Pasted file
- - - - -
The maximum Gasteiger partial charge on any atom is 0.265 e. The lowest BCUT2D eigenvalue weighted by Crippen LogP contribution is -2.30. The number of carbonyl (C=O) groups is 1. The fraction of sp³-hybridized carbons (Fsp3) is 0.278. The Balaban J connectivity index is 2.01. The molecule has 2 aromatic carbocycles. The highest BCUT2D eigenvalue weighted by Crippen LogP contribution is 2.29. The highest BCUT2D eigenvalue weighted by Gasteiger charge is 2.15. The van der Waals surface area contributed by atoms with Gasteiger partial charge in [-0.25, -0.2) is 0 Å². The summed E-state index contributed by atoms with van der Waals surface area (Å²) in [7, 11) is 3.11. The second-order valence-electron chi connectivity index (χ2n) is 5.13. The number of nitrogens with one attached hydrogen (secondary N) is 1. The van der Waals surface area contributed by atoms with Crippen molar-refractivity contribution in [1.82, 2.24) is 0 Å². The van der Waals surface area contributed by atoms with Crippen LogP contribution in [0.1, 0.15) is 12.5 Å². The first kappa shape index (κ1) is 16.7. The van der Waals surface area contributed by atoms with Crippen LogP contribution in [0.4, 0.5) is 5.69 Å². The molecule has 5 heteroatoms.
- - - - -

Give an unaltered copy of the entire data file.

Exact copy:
The maximum Gasteiger partial charge on any atom is 0.265 e. The lowest BCUT2D eigenvalue weighted by Crippen LogP contribution is -2.30. The number of carbonyl (C=O) groups is 1. The fraction of sp³-hybridized carbons (Fsp3) is 0.278. The Balaban J connectivity index is 2.01. The molecule has 2 aromatic carbocycles. The highest BCUT2D eigenvalue weighted by Crippen LogP contribution is 2.29. The highest BCUT2D eigenvalue weighted by Gasteiger charge is 2.15. The van der Waals surface area contributed by atoms with Gasteiger partial charge in [-0.25, -0.2) is 0 Å². The summed E-state index contributed by atoms with van der Waals surface area (Å²) in [7, 11) is 3.11. The second-order valence-electron chi connectivity index (χ2n) is 5.13. The number of nitrogens with one attached hydrogen (secondary N) is 1. The van der Waals surface area contributed by atoms with Crippen molar-refractivity contribution in [1.82, 2.24) is 0 Å². The van der Waals surface area contributed by atoms with Crippen LogP contribution in [0.1, 0.15) is 12.5 Å². The first kappa shape index (κ1) is 16.7. The van der Waals surface area contributed by atoms with Crippen LogP contribution in [0.4, 0.5) is 5.69 Å². The molecule has 5 heteroatoms.